Published on February 16, 2024

Reflections on Raising a Microfund

Published by Edwin Ong

Reflections on Raising a Microfund

Last week, I fumbled an introduction to a potential LP. It was not fun.

For context, I’m a new graduate working with Asian Hustle Network (AHN) Ventures to raise their first microfund. While I can’t speak to the experience of my partners, fundraising has been difficult for me–in large part because there aren’t many resources teaching you how to do it, especially if you are a new graduate without a network of rich contacts to tap.

A few months back, I had offhandedly told Jerry that I’d write a reflection piece for Unistart on fundraising after we finished fundraising, but the incident last week has put me in a more reflective mood, so I figured I’d ride this motivation and write this article now!

I’ve personally secured $130,000 in capital commitments so far. So hopefully, that provides some legitimacy to whatever I’m saying. At the same time, please take whatever I say with a grain of salt, YMMV. Anyways, here are my lessons learned.

When contacting someone you’re familiar with, make sure to ask for intros and referrals.

If you’re like me, there isn’t that much money flowing around your first degree connections. Therefore, you have no choice but to go second degree, and the only way any second degree connection will ever give you money is with a warm introduction. This also opens up outreach to first degree connections who you know can’t invest. If they can’t invest directly, they can still help connect you.

When contacting a person you’re not familiar with, consider asking for advice/input first instead of money.

This is how I screwed up the introduction. Asking for feedback is a much lighter ask. It flatters the person making them more likely to accept, and also gets them invested (without any financial investment!) Once people are invested mentally, getting them invested financially is much easier.

Most people will not invest.

I’ve gotten capital commitments from 5 people and have contacted at least 50. Rejections suck, but you’re going to have to get used to them, since they make up the majority of the results.

The most common reasons LPs give me for rejection are: 1) no capital to deploy 2) wanting more control over the process.

Keep in mind that I am raising primarily from individuals who are generally unfamiliar with VC. Also keep in mind that the stated reasons may not be the real reasons.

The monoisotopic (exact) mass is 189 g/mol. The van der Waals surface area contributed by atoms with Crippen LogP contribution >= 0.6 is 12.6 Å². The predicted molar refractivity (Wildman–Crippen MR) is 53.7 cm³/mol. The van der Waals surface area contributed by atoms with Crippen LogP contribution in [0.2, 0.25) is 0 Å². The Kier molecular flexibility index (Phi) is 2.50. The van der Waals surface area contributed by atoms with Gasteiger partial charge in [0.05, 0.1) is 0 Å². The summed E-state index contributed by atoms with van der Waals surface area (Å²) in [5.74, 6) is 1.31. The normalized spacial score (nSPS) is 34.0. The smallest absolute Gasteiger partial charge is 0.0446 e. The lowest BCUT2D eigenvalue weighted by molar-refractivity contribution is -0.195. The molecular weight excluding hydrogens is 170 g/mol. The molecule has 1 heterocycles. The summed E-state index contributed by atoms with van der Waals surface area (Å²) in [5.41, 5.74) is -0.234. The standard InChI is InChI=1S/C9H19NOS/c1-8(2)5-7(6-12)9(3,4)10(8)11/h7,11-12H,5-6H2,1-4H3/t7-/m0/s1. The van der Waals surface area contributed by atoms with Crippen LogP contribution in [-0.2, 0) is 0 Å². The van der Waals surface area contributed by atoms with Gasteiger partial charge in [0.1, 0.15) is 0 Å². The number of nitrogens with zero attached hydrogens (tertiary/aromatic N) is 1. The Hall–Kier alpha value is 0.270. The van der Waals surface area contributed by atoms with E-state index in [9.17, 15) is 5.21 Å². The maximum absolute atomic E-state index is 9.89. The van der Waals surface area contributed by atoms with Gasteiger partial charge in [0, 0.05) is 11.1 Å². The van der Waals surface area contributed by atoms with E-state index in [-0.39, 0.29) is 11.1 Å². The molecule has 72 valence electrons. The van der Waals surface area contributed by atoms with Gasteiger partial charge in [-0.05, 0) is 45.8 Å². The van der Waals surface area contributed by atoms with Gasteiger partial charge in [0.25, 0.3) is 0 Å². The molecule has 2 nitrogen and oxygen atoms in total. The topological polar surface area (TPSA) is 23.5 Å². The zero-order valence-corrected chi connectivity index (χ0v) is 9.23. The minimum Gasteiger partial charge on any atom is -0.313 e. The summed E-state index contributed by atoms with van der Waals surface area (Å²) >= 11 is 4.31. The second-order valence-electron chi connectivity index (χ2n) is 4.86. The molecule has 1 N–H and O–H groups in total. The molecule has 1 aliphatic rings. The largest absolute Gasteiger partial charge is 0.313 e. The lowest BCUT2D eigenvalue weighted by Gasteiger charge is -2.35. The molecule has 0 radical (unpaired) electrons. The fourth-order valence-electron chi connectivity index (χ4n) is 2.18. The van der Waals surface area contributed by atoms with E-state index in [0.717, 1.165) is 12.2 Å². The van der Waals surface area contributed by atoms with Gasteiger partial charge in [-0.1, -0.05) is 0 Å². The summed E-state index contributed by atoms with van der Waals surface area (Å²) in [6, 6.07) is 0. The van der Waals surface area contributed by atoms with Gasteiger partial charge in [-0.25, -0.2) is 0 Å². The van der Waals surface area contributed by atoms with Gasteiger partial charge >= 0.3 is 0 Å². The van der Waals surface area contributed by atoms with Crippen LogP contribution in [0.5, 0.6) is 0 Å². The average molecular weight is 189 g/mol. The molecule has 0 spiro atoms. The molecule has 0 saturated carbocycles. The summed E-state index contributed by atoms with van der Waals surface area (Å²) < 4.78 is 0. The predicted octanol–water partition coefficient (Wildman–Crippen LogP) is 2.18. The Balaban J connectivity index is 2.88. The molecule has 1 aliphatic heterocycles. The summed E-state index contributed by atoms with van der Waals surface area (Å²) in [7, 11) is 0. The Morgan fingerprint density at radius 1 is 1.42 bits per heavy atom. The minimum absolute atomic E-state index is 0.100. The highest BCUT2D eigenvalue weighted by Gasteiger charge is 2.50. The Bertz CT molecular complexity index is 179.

People will contribute the minimum.

I think a part of this is that we are unproven, but I would assume that any new graduate raising is in the same boat. As such, I wouldn’t expect check sizes more than the minimum, especially if you’re raising from individuals. Another lesson you can take from this is that there should be some thought behind setting your minimum.

People ask a lot of questions.

Intuitively it makes sense that people will ask a lot of questions when it comes to their money, but this isn’t really salient until you experience it firsthand. The most common questions I get asked are: “how do you judge startups”, “what kinds of companies are you planning to invest in” (I suppose Asian-founded isn’t a satisfactory answer), and “what is your fundraising and investment timeline”.

Having a track record really helps. If you don’t have one, partner with someone who does.

I don’t personally have an investment track record, but one of my partners does. In fact, he has a pretty stellar track record (7.5x MOIC). I don’t think I could raise a single dollar without his track record. If you can’t find a partner with a track record then you’ll have to build your own. A good way to build a track record is to start angel investing. You can start angel investing without having large sums of money by investing through syndicates and investing in your friends’ startups.

I hope that you were able to get some value out of my thoughts. If you are also raising and your experience matches or goes against mine, I’d love to hear about it!

To get in contact with Edwin, please reach out to him on Linkedin.

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